Animals in Schools: Processes and Strategies in Human-Animal Education
Animals in Schools: Processes and Strategies in Human-Animal Education (Paperback)
Animals in Schools explores important questions in the field of critical animal studies and education by close examination of a wide range of educational situations and classroom activities. How are human- animal relations expressed and discussed in school? How do teachers and students develop strategies to handle ethical conflicts arising from the ascribed position of animals as accessible to human control, use, and killing? How do schools deal with topics such as zoos, hunting, and meat consumption? These are questions that have profound implications for education and society. They are graphically described, discussed, and rendered problematic based on detailed ethnographic research and are analyzed by means of a synthesis of perspectives from critical theory, gender, and postcolonial thought.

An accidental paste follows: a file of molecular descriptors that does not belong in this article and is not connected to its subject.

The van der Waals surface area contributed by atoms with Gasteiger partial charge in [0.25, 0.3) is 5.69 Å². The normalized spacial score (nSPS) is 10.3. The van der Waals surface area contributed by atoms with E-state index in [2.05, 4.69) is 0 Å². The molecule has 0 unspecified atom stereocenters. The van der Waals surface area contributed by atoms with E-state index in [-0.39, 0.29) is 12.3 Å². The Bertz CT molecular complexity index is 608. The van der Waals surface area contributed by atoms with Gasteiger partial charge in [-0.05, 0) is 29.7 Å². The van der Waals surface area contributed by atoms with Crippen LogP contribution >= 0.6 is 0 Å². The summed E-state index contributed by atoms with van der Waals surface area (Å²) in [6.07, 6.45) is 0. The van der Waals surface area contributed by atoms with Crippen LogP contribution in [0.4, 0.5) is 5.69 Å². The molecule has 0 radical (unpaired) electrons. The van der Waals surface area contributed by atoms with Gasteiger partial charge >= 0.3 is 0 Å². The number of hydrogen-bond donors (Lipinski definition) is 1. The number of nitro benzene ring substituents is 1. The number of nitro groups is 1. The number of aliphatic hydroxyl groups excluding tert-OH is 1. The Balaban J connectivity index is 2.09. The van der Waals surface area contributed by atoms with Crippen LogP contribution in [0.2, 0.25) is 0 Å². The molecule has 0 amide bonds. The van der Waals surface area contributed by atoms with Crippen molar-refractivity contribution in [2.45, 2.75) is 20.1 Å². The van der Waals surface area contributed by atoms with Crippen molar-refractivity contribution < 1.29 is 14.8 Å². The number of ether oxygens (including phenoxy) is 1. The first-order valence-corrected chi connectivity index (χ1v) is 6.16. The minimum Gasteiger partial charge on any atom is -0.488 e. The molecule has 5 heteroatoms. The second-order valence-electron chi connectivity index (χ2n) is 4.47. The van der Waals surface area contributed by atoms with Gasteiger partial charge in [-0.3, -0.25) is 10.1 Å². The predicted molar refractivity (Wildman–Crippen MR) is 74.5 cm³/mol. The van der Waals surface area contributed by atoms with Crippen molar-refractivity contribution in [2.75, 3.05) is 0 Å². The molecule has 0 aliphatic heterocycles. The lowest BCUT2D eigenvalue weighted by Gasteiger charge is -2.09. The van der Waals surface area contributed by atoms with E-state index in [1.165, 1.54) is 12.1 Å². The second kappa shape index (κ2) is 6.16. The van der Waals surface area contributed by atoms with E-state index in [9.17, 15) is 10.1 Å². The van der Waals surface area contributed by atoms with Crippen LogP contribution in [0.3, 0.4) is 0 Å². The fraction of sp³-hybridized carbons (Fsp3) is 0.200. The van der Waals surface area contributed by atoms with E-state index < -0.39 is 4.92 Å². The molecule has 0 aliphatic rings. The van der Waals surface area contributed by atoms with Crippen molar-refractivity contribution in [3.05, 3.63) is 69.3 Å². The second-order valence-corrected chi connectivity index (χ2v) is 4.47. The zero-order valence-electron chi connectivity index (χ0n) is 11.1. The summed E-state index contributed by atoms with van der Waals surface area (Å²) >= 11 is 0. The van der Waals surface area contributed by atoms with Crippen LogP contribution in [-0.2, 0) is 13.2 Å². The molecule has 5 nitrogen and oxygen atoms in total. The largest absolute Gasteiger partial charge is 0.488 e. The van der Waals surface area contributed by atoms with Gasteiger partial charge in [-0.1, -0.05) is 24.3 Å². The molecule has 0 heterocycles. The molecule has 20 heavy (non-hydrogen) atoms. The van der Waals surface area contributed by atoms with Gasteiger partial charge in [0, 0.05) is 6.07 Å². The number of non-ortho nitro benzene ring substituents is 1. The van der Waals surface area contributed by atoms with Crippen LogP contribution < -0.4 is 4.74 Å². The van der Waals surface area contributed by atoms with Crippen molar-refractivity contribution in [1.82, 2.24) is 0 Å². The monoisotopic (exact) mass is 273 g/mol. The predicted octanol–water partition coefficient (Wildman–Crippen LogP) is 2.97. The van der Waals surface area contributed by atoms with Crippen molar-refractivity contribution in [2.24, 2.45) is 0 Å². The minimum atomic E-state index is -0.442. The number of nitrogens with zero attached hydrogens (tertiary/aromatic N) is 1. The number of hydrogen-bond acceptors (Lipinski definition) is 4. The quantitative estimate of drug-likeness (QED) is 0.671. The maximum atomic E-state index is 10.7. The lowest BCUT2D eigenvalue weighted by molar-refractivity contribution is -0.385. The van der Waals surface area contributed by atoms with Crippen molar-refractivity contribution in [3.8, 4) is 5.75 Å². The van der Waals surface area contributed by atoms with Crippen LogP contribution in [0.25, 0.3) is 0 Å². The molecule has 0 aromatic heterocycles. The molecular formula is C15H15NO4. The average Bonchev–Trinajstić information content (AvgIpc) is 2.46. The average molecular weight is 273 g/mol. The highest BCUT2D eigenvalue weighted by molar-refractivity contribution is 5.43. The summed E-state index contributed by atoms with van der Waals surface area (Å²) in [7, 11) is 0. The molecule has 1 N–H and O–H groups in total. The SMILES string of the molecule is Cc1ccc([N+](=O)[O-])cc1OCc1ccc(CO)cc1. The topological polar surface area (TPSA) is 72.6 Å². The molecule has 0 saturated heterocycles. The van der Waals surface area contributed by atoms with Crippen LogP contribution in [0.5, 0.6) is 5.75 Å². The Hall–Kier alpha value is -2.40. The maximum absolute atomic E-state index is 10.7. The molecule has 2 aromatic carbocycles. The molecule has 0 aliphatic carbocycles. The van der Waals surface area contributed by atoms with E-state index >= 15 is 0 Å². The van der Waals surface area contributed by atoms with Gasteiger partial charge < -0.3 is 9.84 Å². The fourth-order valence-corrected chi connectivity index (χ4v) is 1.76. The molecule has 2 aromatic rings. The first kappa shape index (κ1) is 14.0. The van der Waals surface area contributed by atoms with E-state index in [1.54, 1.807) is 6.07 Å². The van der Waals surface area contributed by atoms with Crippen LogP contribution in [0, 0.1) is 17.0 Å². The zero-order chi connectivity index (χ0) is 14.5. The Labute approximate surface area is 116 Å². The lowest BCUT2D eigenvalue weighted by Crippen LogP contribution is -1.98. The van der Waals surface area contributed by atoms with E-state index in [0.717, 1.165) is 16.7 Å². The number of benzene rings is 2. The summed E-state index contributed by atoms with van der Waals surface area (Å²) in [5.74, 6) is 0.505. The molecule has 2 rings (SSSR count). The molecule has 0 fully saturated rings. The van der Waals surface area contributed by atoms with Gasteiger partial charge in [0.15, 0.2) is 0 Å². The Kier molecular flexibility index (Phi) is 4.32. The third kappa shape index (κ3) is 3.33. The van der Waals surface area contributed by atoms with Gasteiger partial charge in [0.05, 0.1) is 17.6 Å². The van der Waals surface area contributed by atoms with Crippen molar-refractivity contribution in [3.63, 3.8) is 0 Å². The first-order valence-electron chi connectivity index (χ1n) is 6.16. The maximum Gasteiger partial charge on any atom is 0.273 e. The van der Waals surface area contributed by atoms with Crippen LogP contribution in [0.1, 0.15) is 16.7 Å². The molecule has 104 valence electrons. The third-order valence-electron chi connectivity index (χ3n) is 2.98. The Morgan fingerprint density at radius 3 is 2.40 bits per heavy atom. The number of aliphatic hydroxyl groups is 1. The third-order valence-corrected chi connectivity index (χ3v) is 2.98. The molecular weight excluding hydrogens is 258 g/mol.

CHOICE, August 2010, Vol. 47, No. 11
This well-researched volume will appeal to any science teacher, environmental educator, natural scientist, or scholar interested in exploring critical animal studies through a normative lens. Recommended as a teaching or research resource. Summing Up: Recommended. All undergraduate, graduate, and research collections.
—D. M Moss, University of Connecticut
About the Author(s):
Helena Pedersen, who holds a Ph.D. in education, is a researcher in the School of Education at Malmö University. Recent and forthcoming works appear in the volumes Social Justice, Peace, and Environmental Education: Transformative Standards (Routledge, 2009); Zootopian Visions of Animal Encounter: Farewell to Noah (Lexington Books, 2010); Global Harms: Ecological Crime and Speciesism (Nova Science Publishers, 2008); and Values and Democracy in Education for Sustainable Development (Liber, 2008). Helena Pedersen received the American Sociological Association's Award for Distinguished Graduate Student Scholarship (the Animals and Society Section) in 2006.